We report a severe enteric infection of Sarcocystis sp. from a wild-caught bullsnake (Pituophis melanoleucus sayi). The animal was collected in October 1988 by a commercial dealer, imported into the United Kingdom during November 1988 and purchased by the London Zoo, in December 1988. The animal was not fed after capture and was anorexic from the time of purchase to the time of death in January 1989. On necropsy, the animal was emaciated and the mucosa of the proximal intestine was markedly thickened. The lamina propria was packed with oocysts, and enterocytes were parasitized by an organism which closely resembled Sarcocystis roudabushi and Sarcocystis idahoensis, two bisporocystid coccidia described previously from Pituophis melanoleucus. We propose that Sarcocystis idahoensis and Sarcocystis roudabushi are synonymous since both occur in the same host species, both invade the intestinal lamina propria and entreocytes, and sporocyst measurement ranges of both species overlap. This is the first report of death believed to be due to sarcocytosis in a naturally-infected definitive host.

  11. The resurrection of a species: Sarcocystis bovifelis Heydorn et al., 1975 is distinct from the current Sarcocystis hirsuta in cattle and morphologically indistinguishable from Sarcocystis sinensis in water buffaloes.

    Science.gov (United States)

    Gjerde, Bjørn

    2016-01-01

    In the mid-1970s, it was established through transmission experiments and ultrastructural studies of sarcocysts by transmission electron microscopy (TEM) that cattle was the intermediate host of three Sarcocystis spp. using dogs, cats and humans, respectively, as definitive hosts. The cat-transmitted species with microscopic sarcocysts was initially named Sarcocystis bovifelis, but it was soon renamed Sarcocystis hirsuta, since it was considered to be identical with a previously named species. In recent years, an apparently new species has been detected in cattle in several countries by molecular methods and TEM and found by both methods to be indistinguishable from Sarcocystis sinensis in water buffaloes. This species was recently named Sarcocystis rommeli. Beginning in August 2014, a thorough review of papers comprising TEM micrographs of thick-walled sarcocysts in cattle was made in order to determine whether S. sinensis-like sarcocysts had been reported previously under other designations. Surprisingly, the review showed that the species S. bovifelis Heydorn et al., 1975 as described from cattle in Germany was S. sinensis-like and that indistinguishable sarcocysts had also been found in cattle in New Zealand and Canada in the 1980s. However, in the New Zealand study, these small sarcocysts were erroneously thought to represent developmental stages of a species with ultrastructurally similar but macroscopic sarcocysts, since the macroscopic cysts were found to be infective for cats. Thus, in the late 1980s, the cat-transmitted S. bovifelis, after having been renamed S. hirsuta, was erroneously synonymised with a second cat-transmitted species in cattle and then slid into obscurity until recently being rediscovered as a S. sinensis-like species in cattle and then named S. rommeli. Following the erroneous synonymisation, the name S. hirsuta has consistently been used for a taxon with macroscopic sarcocysts, and this usage should be continued. The name S. bovifelis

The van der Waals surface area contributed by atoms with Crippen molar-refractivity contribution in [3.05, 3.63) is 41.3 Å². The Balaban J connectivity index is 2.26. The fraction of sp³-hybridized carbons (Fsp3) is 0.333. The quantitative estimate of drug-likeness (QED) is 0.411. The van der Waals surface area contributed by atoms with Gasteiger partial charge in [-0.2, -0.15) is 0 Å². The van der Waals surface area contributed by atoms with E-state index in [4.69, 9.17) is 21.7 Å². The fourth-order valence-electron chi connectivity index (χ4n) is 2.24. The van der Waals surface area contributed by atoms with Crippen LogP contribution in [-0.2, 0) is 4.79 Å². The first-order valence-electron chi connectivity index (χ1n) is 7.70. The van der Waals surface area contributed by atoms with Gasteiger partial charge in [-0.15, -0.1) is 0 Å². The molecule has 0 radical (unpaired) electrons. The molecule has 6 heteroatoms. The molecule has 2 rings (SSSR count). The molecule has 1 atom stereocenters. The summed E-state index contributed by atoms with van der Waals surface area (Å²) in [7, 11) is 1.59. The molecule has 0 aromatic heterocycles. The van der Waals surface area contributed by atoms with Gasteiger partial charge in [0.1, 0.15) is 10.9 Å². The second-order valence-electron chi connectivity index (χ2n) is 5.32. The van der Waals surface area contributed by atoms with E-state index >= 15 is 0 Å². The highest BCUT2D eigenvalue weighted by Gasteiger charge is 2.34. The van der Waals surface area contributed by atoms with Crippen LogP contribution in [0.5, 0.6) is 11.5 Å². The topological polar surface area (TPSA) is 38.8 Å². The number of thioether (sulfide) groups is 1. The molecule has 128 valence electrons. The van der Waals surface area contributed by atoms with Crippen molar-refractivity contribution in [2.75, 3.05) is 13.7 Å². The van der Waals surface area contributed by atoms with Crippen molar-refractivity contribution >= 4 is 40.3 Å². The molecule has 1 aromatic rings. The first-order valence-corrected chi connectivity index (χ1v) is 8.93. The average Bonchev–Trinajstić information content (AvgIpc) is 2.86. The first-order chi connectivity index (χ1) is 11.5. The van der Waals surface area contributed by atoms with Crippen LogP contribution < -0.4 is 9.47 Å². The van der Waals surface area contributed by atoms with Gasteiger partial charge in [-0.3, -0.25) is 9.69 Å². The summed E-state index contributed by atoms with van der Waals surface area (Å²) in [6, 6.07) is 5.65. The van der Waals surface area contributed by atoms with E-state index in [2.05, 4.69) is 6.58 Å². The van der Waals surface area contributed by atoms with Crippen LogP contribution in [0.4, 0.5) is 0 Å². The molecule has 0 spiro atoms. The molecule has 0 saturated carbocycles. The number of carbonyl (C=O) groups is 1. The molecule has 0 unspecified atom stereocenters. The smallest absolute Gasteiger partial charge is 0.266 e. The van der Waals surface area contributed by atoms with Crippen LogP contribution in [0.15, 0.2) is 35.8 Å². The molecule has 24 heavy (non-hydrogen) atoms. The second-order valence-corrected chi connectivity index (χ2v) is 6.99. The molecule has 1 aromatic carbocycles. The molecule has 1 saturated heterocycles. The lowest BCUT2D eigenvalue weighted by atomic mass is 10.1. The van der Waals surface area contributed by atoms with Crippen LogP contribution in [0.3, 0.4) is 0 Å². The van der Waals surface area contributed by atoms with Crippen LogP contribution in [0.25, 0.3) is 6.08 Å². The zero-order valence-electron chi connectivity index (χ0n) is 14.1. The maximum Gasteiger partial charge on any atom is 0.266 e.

12. Different Sarcocystis spp. are present in bovine eosinophilic myositis.

    Science.gov (United States)

    Vangeel, Lieve; Houf, Kurt; Geldhof, Peter; De Preter, Katleen; Vercruysse, Jozef; Ducatelle, Richard; Chiers, Koen

    2013-11-08

    It has been suggested that Sarcocystis species are associated with bovine eosinophilic myositis (BEM). To date, parasite identification in this myopathy has been based on morphological techniques. The aim of the present study was to use molecular techniques to identify Sarcocystis species inside lesions of BEM. Histologically, BEM lesions of 97 condemned carcasses were examined for the presence of Sarcocystis species. Intralesional and extralesional cysts were collected using laser capture microdissection and the species was determined with a PCR-based technique based on 18S rDNA. Intralesional sarcocysts or remnants were found in BEM lesions in 28% of the carcasses. The majority (82%) of intralesional Sarcocystis species were found to be S. hominis. However S. cruzi and S. hirsuta were also found, as well as an unidentified species. It can be concluded that Sarcocystis species present in lesions of BEM are not restricted to one species. Copyright © 2013 Elsevier B.V. All rights reserved.

  13. Identification and genetic characterization of Sarcocystis arctica and Sarcocystis lutrae in red foxes (Vulpes vulpes) from Baltic States and Spain.

    Science.gov (United States)

    Kirillova, Viktorija; Prakas, Petras; Calero-Bernal, Rafael; Gavarāne, Inese; Fernández-García, José Luis; Martínez-González, Manuel; Rudaitytė-Lukošienė, Eglė; Martínez-Estéllez, Miguel Ángel Habela; Butkauskas, Dalius; Kirjušina, Muza

    2018-03-12